Nickelodeon has been one of the most popular destinations for children's TV since the ‘90s, with the channel producing iconic programmes such as Drake & Josh, The Amanda Show, Zoey 101 and iCarly.


But in the new tell-all documentary series Quiet on Set: The Dark Side of Kids TV, former show writers and child stars made claims of a toxic work environment and inappropriate behaviour on the sets of shows run by producer Dan Schneider.

And now it has been announced that viewers can expect an additional fifth episode, titled Breaking the Silence, to drop next month.

The episode will build "off the revelations explored in the first four episodes" and will include a conversation on "where the industry can go from here".

The documentary began airing on 17th March in the US, but how can viewers in the UK watch it? Read on for everything you need to know.

Where to watch the Quiet on Set documentary in the US

Quiet on Set is available to watch now in the US on Max.

The series is also available to rent or buy from Apple TV+ and Amazon Prime Video.

The fifth bonus episode Breaking the Silence will air on 7th April on Investigation Discovery (ID). It will become available to stream on Max straight afterwards.

Can you watch Quiet on Set in the UK?

Quiet on Set became available to stream in the UK on discovery+ from Monday 25th March.

You can add a discovery+ subscription to your Prime Video membership for £3.99 per month.

A discovery+ subscription is also free for any Sky Q, Sky Glass and Sky Stream customers.

A UK release date for the fifth bonus episode is yet to be confirmed, but we'll update this page as soon as we know more.

What is Quiet on Set about?

Side-on shot of Dan Schneider
Dan Schneider. Lizzy Sullivan/WireImage/Getty Images

The documentary explores troubling allegations about the on-set experiences of Nickelodeon child stars and crew during the late '90s and early 2000s.

In the four-parter, former show writers and child actors, including Drake Bell, make claims about a toxic work environment and inappropriate behaviour on the sets of Nickelodeon shows run by producer Dan Schneider.

Since the documentary began airing in the US, Schneider has directly addressed the allegations made in the documentary.

In an interview published on Schneider's official YouTube channel, DanWarp, he admitted that watching the series was "very difficult" as he faced his "past behaviours – some of which are embarrassing and that I regret".

"I definitely owe some people a pretty strong apology," he added. "I hate that anybody worked for me and didn't have a good time."

He continued: "I would snap at people sometimes. I would be snarky when I could have given them a nicer answer. I would not give people the time they needed. I would be in too big a hurry to get onto the next thing I had to do.

"Watching that, there were so many times I wanted to pick up the phone and call some of those people and say 'I'm so sorry' and 'let's talk about it'."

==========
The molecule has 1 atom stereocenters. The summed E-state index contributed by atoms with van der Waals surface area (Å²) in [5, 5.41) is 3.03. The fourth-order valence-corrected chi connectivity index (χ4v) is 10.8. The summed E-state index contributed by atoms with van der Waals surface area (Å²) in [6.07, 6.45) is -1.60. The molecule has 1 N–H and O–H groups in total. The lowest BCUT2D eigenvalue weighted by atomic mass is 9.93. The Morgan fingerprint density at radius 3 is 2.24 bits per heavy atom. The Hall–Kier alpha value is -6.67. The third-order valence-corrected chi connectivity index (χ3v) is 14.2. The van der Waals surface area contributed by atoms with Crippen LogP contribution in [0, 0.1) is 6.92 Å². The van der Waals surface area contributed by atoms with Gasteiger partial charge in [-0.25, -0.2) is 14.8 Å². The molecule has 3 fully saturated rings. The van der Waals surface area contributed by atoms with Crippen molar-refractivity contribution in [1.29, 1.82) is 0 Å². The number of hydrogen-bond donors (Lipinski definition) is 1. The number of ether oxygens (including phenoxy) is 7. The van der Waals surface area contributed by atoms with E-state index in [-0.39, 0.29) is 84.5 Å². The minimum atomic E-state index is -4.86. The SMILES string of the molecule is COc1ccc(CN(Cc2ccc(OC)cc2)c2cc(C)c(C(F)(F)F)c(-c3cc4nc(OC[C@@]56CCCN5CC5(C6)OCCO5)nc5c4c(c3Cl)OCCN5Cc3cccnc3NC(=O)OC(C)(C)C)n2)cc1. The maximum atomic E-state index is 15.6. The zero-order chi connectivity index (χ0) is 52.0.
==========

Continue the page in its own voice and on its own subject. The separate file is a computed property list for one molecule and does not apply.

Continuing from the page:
He added that "seeing the hurt in some people's eyes... made me feel awful and regretful and sorry".

Drake Bell in a light blue suit in a dimly-lit room looking ahead.
Drake Bell in Quiet on Set. ID/Warner Media

The docuseries features the revelations from Drake Bell (former Nickelodeon star) about the alleged sexual abuse he suffered at the hands of former dialogue coach, Brian Peck. Peck was convicted of committing a lewd act against an unnamed minor in 2004 and was sentenced to 16 months in prison and ordered to register as a sex offender.

In response to Bell's allegations, Schneider said in the interview that when Bell told him what had happened, he "was more devastated by that than anything that ever happened to me in my career thus far".

Schneider claims he did not hire Peck on his productions.

Prior to releasing the interview on YouTube, a spokesperson for Schneider said (via The Hollywood Reporter) in response to the documentary: "Everything that happened on the shows Dan ran was carefully scrutinised by dozens of involved adults, and approved by the network. Remember, all stories, dialogue, costumes, and makeup were fully approved by network executives on two coasts.

"A standards and practices group read and ultimately approved every script, and programming executives reviewed and approved all episodes. In addition, every day on every set, there were always parents and caregivers and their friends watching filming and rehearsals. Had there been any scenes or outfits that were inappropriate in any way, they would have been flagged and blocked by this multilayered scrutiny."

Dan Schneider wearing a blue shirt and talking to actors, who are facing away from the camera.
Dan Schneider. Lawrence K. Ho/Los Angeles Times via Getty Images

Meanwhile, a Nickelodeon spokesperson said in a statement: "Though we cannot corroborate or negate allegations of behaviours from productions decades ago, Nickelodeon as a matter of policy investigates all formal complaints as part of our commitment to fostering a safe and professional workplace environment free of harassment or other kinds of inappropriate conduct.

"Our highest priorities are the well-being and best interests not just of our employees, casts and crew, but of all children, and we have adopted numerous safeguards over the years to help ensure we are living up to our own high standards and the expectations of our audience."

On Bell, the network also told Variety: "Now that Drake Bell has disclosed his identity as the plaintiff in the 2004 case, we are dismayed and saddened to learn of the trauma he has endured, and we commend and support the strength required to come forward." has contacted Schneider and Nickelodeon for any further comment.

Check out more of our Documentaries coverage or visit our TV Guide and Streaming Guide to see what's on tonight.


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